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CCS 2022: Experts Provide Lessons and Best Practices from the Great Acceleration

While some brands and retailers are still adapting to some of the new realities established by the COVID-19 pandemic, others have established learnings and best practices to guide their paths forward. The 2022 Connected Consumer Series featured industry experts, thought leaders and practitioners prepared to share their wisdom with their peers, and spotlighted powerful examples from FILA, Lidl, Patagonia and other businesses.

The four-day series, which touted 15 sessions, is now available on-demand to help executives successfully navigate the industry’s ever-changing tides. Sessions illustrate the increasingly complex nature of the customer experience, and how the lines between commerce, marketing, service, and even supply chain and fulfillment, continue to blur.

Why the Non-Purchaser Might be Your Most Important Customer

Traditional customer loyalty is dead, and we are now in what Zack Hamilton, Chief Experience and Strategy Officer of Chatter by Stingray calls “The Great Brand Exploration.” Consumers are ready and willing to “explore” another brand if the one they are currently shopping with doesn’t meet their expectations or needs, whether that be in terms of delivery options, product availability or any other number of factors that cause shoppers to abandon a purchase.

In this new environment, brands can no longer afford to ignore the non-purchaser; in fact, shoppers who engage with your brand but don’t end up completing a purchase can provide insights that can help you improve your commerce experiences and offerings. Shifting away from more manual engagements for gathering customer input, such as a follow-up survey sent to customers who have a bad experience, and toward more automated actions that gather insights from non-purchasers in real time, can not only help brands make future improvements but also potentially save the sale.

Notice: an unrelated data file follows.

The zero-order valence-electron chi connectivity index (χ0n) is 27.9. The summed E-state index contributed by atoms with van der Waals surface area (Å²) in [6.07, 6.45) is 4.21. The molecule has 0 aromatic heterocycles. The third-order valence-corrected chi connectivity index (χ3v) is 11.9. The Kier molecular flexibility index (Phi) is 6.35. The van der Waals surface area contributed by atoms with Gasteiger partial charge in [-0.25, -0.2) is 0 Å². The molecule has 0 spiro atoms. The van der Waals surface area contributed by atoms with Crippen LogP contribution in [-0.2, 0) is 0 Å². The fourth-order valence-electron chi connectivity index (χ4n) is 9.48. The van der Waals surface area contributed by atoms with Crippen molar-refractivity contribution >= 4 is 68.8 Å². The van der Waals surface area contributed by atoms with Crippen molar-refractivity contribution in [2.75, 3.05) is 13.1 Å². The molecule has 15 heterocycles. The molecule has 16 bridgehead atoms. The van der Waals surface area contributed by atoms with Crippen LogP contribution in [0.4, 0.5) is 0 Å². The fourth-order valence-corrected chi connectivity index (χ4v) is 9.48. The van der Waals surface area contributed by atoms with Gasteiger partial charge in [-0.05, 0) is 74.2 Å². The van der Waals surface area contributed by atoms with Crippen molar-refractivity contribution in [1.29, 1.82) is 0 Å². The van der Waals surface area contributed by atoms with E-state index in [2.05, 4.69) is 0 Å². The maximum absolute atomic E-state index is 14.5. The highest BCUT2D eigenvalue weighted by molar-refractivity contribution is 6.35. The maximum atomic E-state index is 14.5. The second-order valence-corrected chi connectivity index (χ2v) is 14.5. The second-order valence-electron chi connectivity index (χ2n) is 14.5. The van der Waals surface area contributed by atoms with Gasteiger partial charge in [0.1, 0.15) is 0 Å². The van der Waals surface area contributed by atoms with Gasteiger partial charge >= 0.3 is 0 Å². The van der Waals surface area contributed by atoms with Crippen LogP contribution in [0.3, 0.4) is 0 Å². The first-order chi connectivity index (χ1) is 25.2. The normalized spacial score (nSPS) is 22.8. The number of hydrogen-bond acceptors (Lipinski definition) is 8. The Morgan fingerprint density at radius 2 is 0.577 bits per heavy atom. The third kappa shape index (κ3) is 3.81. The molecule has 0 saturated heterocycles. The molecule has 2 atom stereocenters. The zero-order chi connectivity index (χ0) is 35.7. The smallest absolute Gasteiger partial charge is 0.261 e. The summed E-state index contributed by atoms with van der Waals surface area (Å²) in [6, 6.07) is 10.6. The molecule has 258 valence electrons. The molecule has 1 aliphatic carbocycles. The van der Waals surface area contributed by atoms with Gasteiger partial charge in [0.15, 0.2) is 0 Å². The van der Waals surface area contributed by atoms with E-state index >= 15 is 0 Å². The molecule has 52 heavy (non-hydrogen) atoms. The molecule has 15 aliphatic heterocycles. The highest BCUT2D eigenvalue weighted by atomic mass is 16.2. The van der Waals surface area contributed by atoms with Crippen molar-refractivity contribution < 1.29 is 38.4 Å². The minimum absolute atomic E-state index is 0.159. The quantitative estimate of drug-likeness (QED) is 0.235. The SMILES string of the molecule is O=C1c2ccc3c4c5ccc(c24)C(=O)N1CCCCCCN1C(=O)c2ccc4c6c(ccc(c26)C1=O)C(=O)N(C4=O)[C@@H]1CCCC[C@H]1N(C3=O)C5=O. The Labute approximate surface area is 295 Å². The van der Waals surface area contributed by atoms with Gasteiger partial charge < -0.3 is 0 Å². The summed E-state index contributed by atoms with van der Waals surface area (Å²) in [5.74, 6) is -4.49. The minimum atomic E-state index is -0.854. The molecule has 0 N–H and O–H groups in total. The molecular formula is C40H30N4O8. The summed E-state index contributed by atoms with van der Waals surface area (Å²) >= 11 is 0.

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As the Customer Journey Gets More Complex, Focus on Buyer Intent Instead of Channel

Online buying has evolved rapidly in the last few years, leading to an increasingly fragmented customer journey. “Everyone is on different channels doing different things, and we’re more siloed than ever before,” said Greg Ives, Senior Product Marketing Manager at ChannelAdvisor. “Consumers want you to serve them the right product at the right place at the right time, but there are so many of them it’s hard to optimize selling strategies on every single channel.”

It’s no wonder marketers and merchants are overwhelmed trying to capture consumers’ attention and convert them. The key is to stop thinking about each channel individually and instead focus on overall buyer intent. Even though the customer journey is no longer a straight line, buyer intent typically is, and all consumers move through the same five stages (albeit at their own varying paces): awareness, consideration, motivation, conversion and finally, loyalty.